The holidays are a time of happiness and joy as well as a time of significant stress for many. When tensions are already running high between a couple, the holidays could be the breaking point that just puts someone over the edge.
Picture a family consisting of a working dad, stay-at-home mom, and 3 children, ages 16, 14 and 10.
Think of the husband who might be struggling financially and is anxious about making ends meet. There are three kids and a wife to take care of, and the holidays are approaching. That means gifts for all, and with two teens and a tween in the house, that could get pretty expensive. The marriage is on the rocks and he might be thinking, "Maybe I can make her happy if I buy her X (insert any expensive thing you can think of)." Or, maybe he thinks, if I didn't have the responsibility of a family, I'd be better off financially.
Strained Family Relationships:
Think of the family tradition of all relatives convening at the house. All of the strained relationships coming together for one day of celebration and family bonding. If you don't get along with your sister-in-law, and your mother-in-law always has something to complain about, it might cause even more problems between you and your spouse.
Feeling Overwhelmed With Day-to-Day Life:
Do you feel all the organizing falls into your lap? Are you the one to plan, shop and prepare the food for the day? Do you buy all the gifts for your children, husband, in-laws, parents, siblings and their kids? Does anyone offer to even help wrap the gifts? Does any of this hard work get noticed or appreciated? Do you resent your husband for being able to leave this all to you without a second thought?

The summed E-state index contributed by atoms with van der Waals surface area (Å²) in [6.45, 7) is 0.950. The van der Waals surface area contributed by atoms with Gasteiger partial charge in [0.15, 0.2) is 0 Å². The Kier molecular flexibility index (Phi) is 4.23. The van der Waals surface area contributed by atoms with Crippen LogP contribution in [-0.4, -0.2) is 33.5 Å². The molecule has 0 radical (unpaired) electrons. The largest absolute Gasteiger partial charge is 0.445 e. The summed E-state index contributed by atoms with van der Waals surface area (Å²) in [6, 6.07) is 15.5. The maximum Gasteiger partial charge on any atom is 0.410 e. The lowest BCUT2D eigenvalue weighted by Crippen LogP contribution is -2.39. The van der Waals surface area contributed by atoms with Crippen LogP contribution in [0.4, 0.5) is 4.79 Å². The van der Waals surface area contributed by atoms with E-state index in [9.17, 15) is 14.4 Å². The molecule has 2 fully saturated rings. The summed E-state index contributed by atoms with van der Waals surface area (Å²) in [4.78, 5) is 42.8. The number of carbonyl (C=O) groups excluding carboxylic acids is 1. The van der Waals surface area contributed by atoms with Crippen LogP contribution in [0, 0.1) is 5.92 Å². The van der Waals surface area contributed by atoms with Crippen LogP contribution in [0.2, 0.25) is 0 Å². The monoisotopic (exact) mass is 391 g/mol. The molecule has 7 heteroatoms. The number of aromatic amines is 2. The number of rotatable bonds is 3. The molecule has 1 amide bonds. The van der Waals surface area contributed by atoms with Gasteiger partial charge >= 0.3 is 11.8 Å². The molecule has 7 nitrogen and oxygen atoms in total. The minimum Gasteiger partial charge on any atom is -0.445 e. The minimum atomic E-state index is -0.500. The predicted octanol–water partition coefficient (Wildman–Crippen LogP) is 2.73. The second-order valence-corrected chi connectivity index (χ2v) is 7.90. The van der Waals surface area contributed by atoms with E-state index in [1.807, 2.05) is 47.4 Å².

Questioning Your Level Of Satisfaction:
For some, the holidays are also a time for insightful reflection. Do you watch holiday movies or see Facebook posts and wonder why it seems all other families are so put together and harmonious during holiday time? Do you wish that for once there didn't have to be an argument about at least three silly things during the holiday this year? Do you picture how your life would be different if you married someone else? Do you feel that no matter what you say or do, you will be judged, snapped at, or criticized anyway?
A Bad Marriage Under Pressure:
The holidays seem to bring out the best as well as the worst in some people, which then affects their relationships with everyone around them. The pressure many people put on themselves seems to only magnify things when they don't meet up to expectations. If a marriage is already shaky, the foundation just might not be there to withstand the hurricane (and tornado) that may occur when extended family is around. Expectations are not met and dreams are shattered of the family life you hoped and wished you had.
You only have control over yourself with how you react to whatever is happening around you. Make a game plan for yourself and stick to it. Ask for help if you need it. Don't overload yourself. Ask relatives to contribute to the festivities with a specific part of the meal.
Expect that conflict will arise and have an escape plan to give yourself time to cool off, such as taking the dog for a walk, checking on the oven, etc. Think before responding (take a breath, or two or three!). If you are prepared in advance, the holidays do not have to be as stressful as they might have been or as much as you expect. Give yourself time to decompress afterward to reevaluate your feelings about your spouse. If you still feel that your marriage is over and un-fixable, it is time to start the process of moving on.
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